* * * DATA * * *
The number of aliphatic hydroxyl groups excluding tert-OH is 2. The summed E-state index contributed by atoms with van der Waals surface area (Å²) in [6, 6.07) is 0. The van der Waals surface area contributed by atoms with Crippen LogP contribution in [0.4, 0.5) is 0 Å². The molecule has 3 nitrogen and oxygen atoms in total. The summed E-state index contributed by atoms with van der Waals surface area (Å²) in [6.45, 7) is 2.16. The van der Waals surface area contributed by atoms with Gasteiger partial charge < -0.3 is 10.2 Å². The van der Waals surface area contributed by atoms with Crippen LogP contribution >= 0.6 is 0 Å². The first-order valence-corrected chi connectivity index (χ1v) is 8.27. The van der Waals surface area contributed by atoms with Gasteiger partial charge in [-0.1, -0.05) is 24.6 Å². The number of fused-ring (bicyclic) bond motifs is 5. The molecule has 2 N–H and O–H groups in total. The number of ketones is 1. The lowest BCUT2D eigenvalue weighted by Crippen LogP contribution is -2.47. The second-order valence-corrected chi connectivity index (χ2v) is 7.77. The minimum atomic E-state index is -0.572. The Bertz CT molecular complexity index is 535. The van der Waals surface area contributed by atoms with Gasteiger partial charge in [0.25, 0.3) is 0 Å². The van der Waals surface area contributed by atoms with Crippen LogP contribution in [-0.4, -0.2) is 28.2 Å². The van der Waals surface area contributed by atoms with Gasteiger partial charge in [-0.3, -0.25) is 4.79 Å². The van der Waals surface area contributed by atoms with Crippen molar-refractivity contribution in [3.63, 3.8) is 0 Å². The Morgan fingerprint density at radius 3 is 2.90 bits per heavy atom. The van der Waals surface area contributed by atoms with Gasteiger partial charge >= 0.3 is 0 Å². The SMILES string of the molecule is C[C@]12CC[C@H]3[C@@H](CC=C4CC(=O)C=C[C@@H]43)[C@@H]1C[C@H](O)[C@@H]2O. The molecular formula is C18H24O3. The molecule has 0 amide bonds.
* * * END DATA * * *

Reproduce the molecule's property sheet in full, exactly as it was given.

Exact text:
The number of aliphatic hydroxyl groups excluding tert-OH is 2. The summed E-state index contributed by atoms with van der Waals surface area (Å²) in [6, 6.07) is 0. The van der Waals surface area contributed by atoms with Crippen LogP contribution in [0.4, 0.5) is 0 Å². The molecule has 3 nitrogen and oxygen atoms in total. The summed E-state index contributed by atoms with van der Waals surface area (Å²) in [6.45, 7) is 2.16. The van der Waals surface area contributed by atoms with Gasteiger partial charge < -0.3 is 10.2 Å². The van der Waals surface area contributed by atoms with Crippen LogP contribution >= 0.6 is 0 Å². The first-order valence-corrected chi connectivity index (χ1v) is 8.27. The van der Waals surface area contributed by atoms with Gasteiger partial charge in [-0.1, -0.05) is 24.6 Å². The number of fused-ring (bicyclic) bond motifs is 5. The molecule has 2 N–H and O–H groups in total. The number of ketones is 1. The lowest BCUT2D eigenvalue weighted by Crippen LogP contribution is -2.47. The second-order valence-corrected chi connectivity index (χ2v) is 7.77. The minimum atomic E-state index is -0.572. The Bertz CT molecular complexity index is 535. The van der Waals surface area contributed by atoms with Gasteiger partial charge in [0.25, 0.3) is 0 Å². The van der Waals surface area contributed by atoms with Crippen LogP contribution in [-0.4, -0.2) is 28.2 Å². The van der Waals surface area contributed by atoms with Gasteiger partial charge in [-0.3, -0.25) is 4.79 Å². The van der Waals surface area contributed by atoms with Crippen molar-refractivity contribution in [3.63, 3.8) is 0 Å². The Morgan fingerprint density at radius 3 is 2.90 bits per heavy atom. The van der Waals surface area contributed by atoms with Gasteiger partial charge >= 0.3 is 0 Å². The SMILES string of the molecule is C[C@]12CC[C@H]3[C@@H](CC=C4CC(=O)C=C[C@@H]43)[C@@H]1C[C@H](O)[C@@H]2O. The molecular formula is C18H24O3. The molecule has 0 amide bonds.